Jimenez, accordion virtuoso, has taken traditional conjunto
music and turned it into a contemporary favorite. He
has won three Grammys and has a career that has spanned four
decades. His talents have been utilized on recordings
by the likes of Dwight Yoakum, Ry Cooder, Linda Ronstadt,
Emmylou Harris, Los Lobos, The Mavericks, John Hiatt, Bryan
Ferry and The Rolling Stones (Voodoo Lounge) just to name
in San Antonio, Texas as Leonardo Jimenez on March 11, 1939,
Flaco learned to play the accordion by watching his father,
Santiago Jimenez Sr., who is one of conjunto music's pioneers
of the 1930's. By age seven, Flaco was performing alongside
his father before live audiences. At the age of eighteen,
he recorded his first album as a member of the group "Los
Caporales." It was soon afterwards that he was given
his father's nickname, "Flaco" (which means skinny
pop music journey began when he teamed up with Doug Sahm,
previously of the Sir Douglas Quintet, and went to New York
to jam with Bob Dylan and Dr. John. Flaco played for
Anglo audiences for the first time with Peter Rowen and traveled
the world with Ry Cooder. He received international
acclaim for his contributions to Cooder's landmark album,
"Chicken Skin Music."
won his first grammy in 1986 for the remake of his father's
song, "Ay Te Dejo En San Antonio." He then
teamed up with Freddie Fender, Doug Sahm and Augie Myers,
to form the super group, "The Texas Tornadoes" and
won another Grammy in 1990. Flaco won his third Grammy
in 1996 for "Best Mexican-American Performance."
He has appeared on numerous television shows, including; "Late
Night with David Letterman," "Austin City Limits,"
"Primetime Country" and "MTV News."
Flaco's most memorable career performances, include; the "1996
Inaugural Ball," "Peter Gabriel's WOMAD Festival"
in Yokohama, Japan, the "Montreux Jazz Festival"
in Montreux, Switzerland, "Central Park" in New
York and the "San Antonio Symphony" in 1998.
of 1998, I had the pleasure and privilege to work with Flaco
Jimenez in Paris, France at the Cite de la Musique.
Flaco's band was on the bill with my father, Lalo Guerrero.
I was there as lead guitarist and musical director of my dad's
band. The two bands did a finale of three songs together
for which I rehearsed with Flaco the previous afternoon.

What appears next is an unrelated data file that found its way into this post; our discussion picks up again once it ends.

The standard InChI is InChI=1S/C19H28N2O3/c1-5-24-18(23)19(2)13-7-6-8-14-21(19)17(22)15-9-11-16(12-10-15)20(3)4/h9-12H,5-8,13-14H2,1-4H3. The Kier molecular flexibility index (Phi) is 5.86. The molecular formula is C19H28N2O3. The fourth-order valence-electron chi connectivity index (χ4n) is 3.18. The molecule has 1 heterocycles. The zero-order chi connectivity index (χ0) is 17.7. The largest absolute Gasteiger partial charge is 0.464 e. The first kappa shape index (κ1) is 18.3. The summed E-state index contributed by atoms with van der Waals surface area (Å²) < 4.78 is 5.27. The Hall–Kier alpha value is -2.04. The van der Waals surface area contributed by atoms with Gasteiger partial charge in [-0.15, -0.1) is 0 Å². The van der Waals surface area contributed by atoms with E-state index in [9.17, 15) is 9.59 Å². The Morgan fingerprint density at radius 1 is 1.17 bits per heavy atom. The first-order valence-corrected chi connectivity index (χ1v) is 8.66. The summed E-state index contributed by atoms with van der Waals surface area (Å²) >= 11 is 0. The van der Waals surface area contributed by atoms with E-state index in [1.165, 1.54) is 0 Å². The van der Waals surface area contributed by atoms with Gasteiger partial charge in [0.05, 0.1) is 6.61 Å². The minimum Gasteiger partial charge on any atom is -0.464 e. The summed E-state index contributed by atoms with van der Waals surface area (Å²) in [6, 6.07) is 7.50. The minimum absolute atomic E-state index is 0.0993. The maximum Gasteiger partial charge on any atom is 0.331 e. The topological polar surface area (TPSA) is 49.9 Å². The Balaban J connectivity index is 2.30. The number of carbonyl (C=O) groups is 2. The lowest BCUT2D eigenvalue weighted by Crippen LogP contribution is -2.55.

I would sing him a part and he'd play it back note for note.
At one point in our band's rehearsal, we were playing a bluesy
song and Flaco walked in and joined us playing blues on the
accordion. He jammed with us on a few songs and showed
why he's a legend. We also did a radio show together,
where he accompanied me on one of my songs, "Oh Maria."
At the concert, Flaco's band invited me to join them on their
finale, "La Bamba" and "Twist and Shout."
The two bands stayed at the same hotel and hung out for the
few days we were in Paris. We had a great time. Flaco
Jimenez is one of the most unique instrumentalists of our
time. Check out one of his many solo CDs or his work
with the Texas Tornados. You'll have a great time.
In January of 2003, I had the pleasure of working with Flaco
Jimenez once again, this time on Ry Cooder's "Chavez
Ravine" CD. I spent a lot of time talking with
Flaco at the studio and especially at the hotel where my dad,
Flaco, and I were staying in Santa Monica, CA. We had
a great conversation at the restaurant/bar at the top of hotel
after the first day's session. I asked Flaco what were
some of his most memorable musical experiences. He told
me stories about recording with the Rolling Stones on their
"Voodoo Lounge" album, jamming with Bob Dylan at
one of Dylan's concerts, and recording with Elvis' legendary
back up singers, The Jordanaires. On the Ry Cooder sessions,
Flaco backed my dad on the latest version of my dad's song
"Barrio Viejo." Ry Cooder's "Chavez Ravine"
CD was released in 2005. In July of the same year, Ry Cooder hosted a CD release party for "Chavez
Ravine" in East Los Angeles. Flaco Jimenez was
there, along with just about everyone who participated in
the project. By this time, my dad had passed away.
Flaco sincerely gave me his condolences on my dad's passing,
which I appreciated very much. After a hug in honor
of my dad, I asked Flaco to tell a friend I was with about
his session with the Rolling Stones. Flaco said, "The
Stones are great, Elvis was great, but your dad was the man."
I think he meant it.